Shah Rukh Khan and identity politics

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One can talk about the public debate on that ugly events linked to the security check on Shah Rukh Khan. The passion seems to have been spent. Dust settled as it were. National pride no more staked on the incident. So one can talk about it better in public. I say ugly because it was difficult to be heard in the noise made about the incident.

from: google images

from: google images

Upfront let me say: there was nothing wrong in the former President or a popular star being frisked. There is everything wrong in going to the town tom-toming about how hurt you are that someone checked you in the airport. True, ex-Prex didnt personally make an issue. I am talking about everyone who did. I dont want to pretend that it was totally a creation of the media. Even if the controversy surrounding the two personalities may have been media circus, the structure of feeling is very common in India of which we regularly find evidence.

The issue is not what Shah Rukh or ex-Prez felt. The issue is why the people of India tend to associate national pride with issues of privilege. Not being frisked is a privilege. Seeing such a privilege as matter of national pride does not enhance anybody’s IQ. In fact the brouhaha perhaps harmed the image of India more than anything else.

Why should the identity of India be invoked in an issue so obviously related to security protocols. If the officers were less than civil to Shah Rukh, then it is a matter of significance. If their reason for delaying him and asking him strange questions were related as Shah Rukh said to his name, it is a grave matter. But, none of this necessitate the invocation of national pride; national identity. That Indian government felt it necessary to respond, is a sign of how sensitive we are to the world’s reaction to us.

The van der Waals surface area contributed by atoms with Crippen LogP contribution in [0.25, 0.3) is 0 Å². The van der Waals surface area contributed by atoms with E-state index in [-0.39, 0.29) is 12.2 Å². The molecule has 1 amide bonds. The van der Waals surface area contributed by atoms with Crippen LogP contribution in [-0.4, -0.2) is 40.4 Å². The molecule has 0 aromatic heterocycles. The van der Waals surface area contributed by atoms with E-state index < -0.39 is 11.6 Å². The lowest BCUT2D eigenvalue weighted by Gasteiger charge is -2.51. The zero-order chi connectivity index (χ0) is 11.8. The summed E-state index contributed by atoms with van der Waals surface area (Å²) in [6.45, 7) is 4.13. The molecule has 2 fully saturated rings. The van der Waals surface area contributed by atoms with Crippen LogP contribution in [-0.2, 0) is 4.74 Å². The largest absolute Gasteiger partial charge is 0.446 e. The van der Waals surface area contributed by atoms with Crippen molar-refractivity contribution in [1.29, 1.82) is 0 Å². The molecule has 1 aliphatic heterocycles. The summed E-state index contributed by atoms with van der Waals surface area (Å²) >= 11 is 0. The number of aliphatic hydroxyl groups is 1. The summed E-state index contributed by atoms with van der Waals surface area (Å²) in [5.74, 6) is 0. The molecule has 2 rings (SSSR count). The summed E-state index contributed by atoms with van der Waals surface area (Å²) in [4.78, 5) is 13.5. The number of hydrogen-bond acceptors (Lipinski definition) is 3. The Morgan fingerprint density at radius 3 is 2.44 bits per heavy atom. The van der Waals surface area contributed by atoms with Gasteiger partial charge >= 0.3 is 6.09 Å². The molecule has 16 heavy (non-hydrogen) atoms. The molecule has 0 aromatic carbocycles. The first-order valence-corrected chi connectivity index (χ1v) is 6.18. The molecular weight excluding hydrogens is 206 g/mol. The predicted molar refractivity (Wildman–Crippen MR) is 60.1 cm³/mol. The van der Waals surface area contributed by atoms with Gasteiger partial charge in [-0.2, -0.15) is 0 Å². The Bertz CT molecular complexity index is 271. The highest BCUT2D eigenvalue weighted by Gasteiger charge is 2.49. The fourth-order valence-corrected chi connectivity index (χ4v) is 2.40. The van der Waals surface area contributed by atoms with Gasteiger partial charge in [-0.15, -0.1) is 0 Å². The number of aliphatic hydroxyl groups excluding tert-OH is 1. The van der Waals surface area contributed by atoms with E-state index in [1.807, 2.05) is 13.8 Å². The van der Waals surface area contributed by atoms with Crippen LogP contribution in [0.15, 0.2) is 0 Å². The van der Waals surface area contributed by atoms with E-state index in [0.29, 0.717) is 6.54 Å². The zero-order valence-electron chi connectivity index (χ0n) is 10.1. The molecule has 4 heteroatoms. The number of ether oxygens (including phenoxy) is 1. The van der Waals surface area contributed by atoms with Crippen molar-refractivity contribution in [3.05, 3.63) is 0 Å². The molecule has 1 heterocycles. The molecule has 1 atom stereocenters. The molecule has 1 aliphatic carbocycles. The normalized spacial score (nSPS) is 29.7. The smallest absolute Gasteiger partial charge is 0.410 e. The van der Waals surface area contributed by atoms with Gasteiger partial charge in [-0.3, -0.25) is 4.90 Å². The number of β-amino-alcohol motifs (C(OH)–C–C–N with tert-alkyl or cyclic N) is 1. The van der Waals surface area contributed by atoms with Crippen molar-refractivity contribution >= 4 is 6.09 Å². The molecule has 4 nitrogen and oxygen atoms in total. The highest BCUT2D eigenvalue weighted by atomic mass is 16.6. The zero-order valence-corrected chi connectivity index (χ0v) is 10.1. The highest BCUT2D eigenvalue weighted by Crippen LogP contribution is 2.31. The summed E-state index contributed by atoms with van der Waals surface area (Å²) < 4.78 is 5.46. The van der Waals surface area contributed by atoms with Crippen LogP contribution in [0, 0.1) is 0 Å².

from: google images

from: google images

Such reactions only indicate that as far as the national identity is concerned, whatever that may be, however much doubtful we are of it, in India there is so much of anxiety. Why is the society in India, the civil society, the media, the bureaucracy, the ruling class etc, so anxious that the world see us exactly as we wish ourselves to be seen?

I think right now the biggest challenge we are facing is not so much naxalism but nationalism. The monster invoked as an anti-colonial and integrating strategy is now coming to our grief as it is giving rise to so many nationalisms. The million mutinies are really nationalism taking deeper roots in our society.

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